Legalese informally refers to specialized terminology and phrasing used by those in the legal field and within legal documents. Legalese is notoriously difficult for the public to understand. Key features of classic legalese include long, wordy, complicated sentence structures utilizing passive voice and obsolete formalisms, and the usage of Latin, archaic, or unnecessarily long words when simpler and clearer language exists.
Although there has been movement towards the use of plain or simple English, legalese persists in the legal field. This is often attributed to legal professionals who believe that legalese increases the prestige of legal jobs, impresses clients, and protects the market demand for legal services. Proponents of legalese also hold that it allows for greater precision in legal writing. The formation and use of boilerplate contracts and form documents encourages legalese, as there is no economic value in rewriting these such templates.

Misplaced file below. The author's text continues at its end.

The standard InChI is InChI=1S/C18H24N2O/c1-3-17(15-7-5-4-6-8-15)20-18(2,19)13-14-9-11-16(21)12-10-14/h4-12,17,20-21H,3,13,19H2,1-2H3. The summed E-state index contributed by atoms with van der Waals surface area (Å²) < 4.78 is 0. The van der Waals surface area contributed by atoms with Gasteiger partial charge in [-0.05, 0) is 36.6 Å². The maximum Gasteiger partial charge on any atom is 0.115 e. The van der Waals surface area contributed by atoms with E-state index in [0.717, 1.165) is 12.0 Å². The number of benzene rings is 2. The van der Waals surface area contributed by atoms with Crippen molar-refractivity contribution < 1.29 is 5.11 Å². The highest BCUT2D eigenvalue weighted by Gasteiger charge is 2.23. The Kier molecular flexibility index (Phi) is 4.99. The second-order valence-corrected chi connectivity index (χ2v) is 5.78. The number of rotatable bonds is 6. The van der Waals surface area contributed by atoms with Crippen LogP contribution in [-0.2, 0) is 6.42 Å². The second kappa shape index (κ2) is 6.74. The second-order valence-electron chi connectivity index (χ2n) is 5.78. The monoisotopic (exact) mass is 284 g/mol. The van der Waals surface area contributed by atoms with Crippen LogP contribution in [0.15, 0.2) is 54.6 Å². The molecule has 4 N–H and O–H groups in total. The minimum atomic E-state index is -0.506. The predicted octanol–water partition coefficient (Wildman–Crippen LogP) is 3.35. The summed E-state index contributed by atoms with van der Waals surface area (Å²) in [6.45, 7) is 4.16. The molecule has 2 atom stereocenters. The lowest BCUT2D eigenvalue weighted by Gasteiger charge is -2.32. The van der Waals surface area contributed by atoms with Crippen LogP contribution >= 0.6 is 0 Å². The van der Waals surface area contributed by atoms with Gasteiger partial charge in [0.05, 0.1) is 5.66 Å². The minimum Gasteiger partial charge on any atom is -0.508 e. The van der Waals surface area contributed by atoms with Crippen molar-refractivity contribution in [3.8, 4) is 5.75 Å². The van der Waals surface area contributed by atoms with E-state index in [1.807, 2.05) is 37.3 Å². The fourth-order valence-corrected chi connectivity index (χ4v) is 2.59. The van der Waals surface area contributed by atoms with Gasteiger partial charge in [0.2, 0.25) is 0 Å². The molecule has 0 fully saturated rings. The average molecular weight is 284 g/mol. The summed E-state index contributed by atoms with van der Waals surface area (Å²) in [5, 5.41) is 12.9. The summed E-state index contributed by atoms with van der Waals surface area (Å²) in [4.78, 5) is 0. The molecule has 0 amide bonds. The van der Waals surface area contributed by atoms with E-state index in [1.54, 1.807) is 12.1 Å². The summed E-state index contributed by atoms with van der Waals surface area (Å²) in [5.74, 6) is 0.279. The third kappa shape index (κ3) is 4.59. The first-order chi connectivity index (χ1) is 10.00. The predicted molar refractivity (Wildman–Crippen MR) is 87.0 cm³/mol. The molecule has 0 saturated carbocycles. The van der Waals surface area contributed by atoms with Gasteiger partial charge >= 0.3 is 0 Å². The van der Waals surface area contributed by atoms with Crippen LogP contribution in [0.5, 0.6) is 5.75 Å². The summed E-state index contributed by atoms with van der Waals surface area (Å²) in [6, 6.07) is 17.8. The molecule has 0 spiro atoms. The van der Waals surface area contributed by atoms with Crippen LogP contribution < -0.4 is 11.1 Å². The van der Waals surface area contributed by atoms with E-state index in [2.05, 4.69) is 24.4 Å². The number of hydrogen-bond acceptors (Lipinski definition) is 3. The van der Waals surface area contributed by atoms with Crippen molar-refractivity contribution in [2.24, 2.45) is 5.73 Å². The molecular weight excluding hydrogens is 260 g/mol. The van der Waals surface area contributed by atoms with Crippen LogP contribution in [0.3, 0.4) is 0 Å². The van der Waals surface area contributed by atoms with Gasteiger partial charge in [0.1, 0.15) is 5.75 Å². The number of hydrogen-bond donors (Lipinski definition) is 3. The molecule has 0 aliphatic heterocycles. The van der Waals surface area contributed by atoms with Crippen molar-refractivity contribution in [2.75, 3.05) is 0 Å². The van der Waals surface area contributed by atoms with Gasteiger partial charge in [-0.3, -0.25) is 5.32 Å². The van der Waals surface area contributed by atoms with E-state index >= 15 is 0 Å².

Legal writing courses in law schools are increasingly emphasizing the benefits of legal writing that is clear, concise, and can be understood by non-legal readers. Proponents of plain English argue that since non-lawyers have their legal rights, duties, and obligations adjusted by legal instruments, parties should be able to understand the content of the instrument without having to incur the added expense of hiring a lawyer to translate legalese.
[Last updated in June of 2020 by the Wex Definitions Team]